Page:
It seems the media does not have any prejudice in how it reports the facts of an archaeological investigation. Case in point, the “discovery” of a fictional city in Honduras:
Underneath the thick, virgin rainforest cover in the Mosquitia region of Honduras, archaeologists have discovered ruins they think may be the lost city of Ciudad Blanca. Legends say the “White City” is full of gold, which is why conquistador Hernando Cortes was among the first Ciudad Blanca seekers in the 1500s.
But the method the modern researchers used was a little different from previous explorers’ techniques. The modern-day researchers flew over the area in a small plane and shot billions of laser pulses at the ground, creating a 3-D digital map of the topology underneath the trees.
This is one of the first times this technique, called light detection and ranging (LiDAR), has been used to map ancient ruins. Beyond archaeology, LiDAR researchers at the National Science Foundation are looking to develop the technology for mapping disasters using drones, for military spying and for tracking erosion under rivers and shallow parts of the ocean.
Which archaeologists? Sounds like the ‘Allness Trap’ in play here. But wait, there is more. Archaeologists who have worked in Honduras, like Rosemary Joyce, have this to say:
But all too often, this good science is then hyped as if it was totally unprecedented, surprising, supposedly shattering all our previous ideas. So good science becomes bad archaeology.
Unfortunately for me and my colleagues in Honduran archaeology, the latest such incident is in our bailiwick. In mid-May, Spanish-language news sources in Honduras reported an announcement by the president of the country that LiDAR images had possibly revealed a “lost city”, Ciudad Blanca. One government official went so far as to say it “might be the biggest archaeological discovery in the world of the twenty-first century”.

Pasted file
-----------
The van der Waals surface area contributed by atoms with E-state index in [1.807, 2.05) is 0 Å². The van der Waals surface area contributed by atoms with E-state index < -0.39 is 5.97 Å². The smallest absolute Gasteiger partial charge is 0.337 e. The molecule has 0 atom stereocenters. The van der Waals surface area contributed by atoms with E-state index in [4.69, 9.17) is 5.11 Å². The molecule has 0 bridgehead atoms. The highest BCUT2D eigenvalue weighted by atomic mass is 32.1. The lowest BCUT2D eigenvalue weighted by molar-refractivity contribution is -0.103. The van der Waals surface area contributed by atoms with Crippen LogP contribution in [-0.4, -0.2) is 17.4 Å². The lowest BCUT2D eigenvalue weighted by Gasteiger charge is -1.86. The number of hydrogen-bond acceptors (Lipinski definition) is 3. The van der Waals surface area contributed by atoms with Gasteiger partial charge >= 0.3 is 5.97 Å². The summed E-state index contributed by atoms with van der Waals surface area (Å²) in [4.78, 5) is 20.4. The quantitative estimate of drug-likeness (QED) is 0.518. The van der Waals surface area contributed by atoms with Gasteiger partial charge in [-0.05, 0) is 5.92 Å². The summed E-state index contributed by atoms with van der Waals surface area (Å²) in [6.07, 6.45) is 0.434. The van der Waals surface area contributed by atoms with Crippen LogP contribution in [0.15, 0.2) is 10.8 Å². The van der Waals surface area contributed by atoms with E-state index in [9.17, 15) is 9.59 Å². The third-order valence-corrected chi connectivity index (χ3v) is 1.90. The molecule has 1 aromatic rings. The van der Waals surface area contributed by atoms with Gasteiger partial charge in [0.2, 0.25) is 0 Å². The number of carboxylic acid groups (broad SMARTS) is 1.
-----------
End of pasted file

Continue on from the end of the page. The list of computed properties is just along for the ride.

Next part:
Hurray! except that isn’t good archaeology — it’s hype.
The group promoting the story — led by a documentary filmmaker — issued a press release in English on May 15 that promotes the idea that what is visible in the LiDAR images is “the legendary lost city of Ciudad Blanca.” Although their press release mentions working with archaeologists, in fact, none have been part of the project — or they would possibly have saved them from promoting the story as the discovery of a fabled lost city.
As scholarly critiques soon noted, Ciudad Blanca is literally a legend —one whose modern circulation the primary archaeologist with experience in the region, Chris Begley, has already taken apart. Begley actually presents a discussion of the Ciudad Blanca folktale on his website, along with a summary of the actual archaeology of the region, which is not such an unknown as the press releases would have you believe.
So a filmmaker wants to make a documentary about ancient fiction, lo and behold, another media storm of misinformation ensues. Sounds like another filmmaker I know. And where are the investigative journalists? Why aren’t journalists like Francie Diep over at MSNBC doing any research into this? Stories like this should come with disclaimers like ‘Do not trust the information when it comes from a film maker rather than credible archaeologists.’
My suggestion to everyone: read the rest of Joyce’s post and do your own research before trusting anything from the media. They suck at research.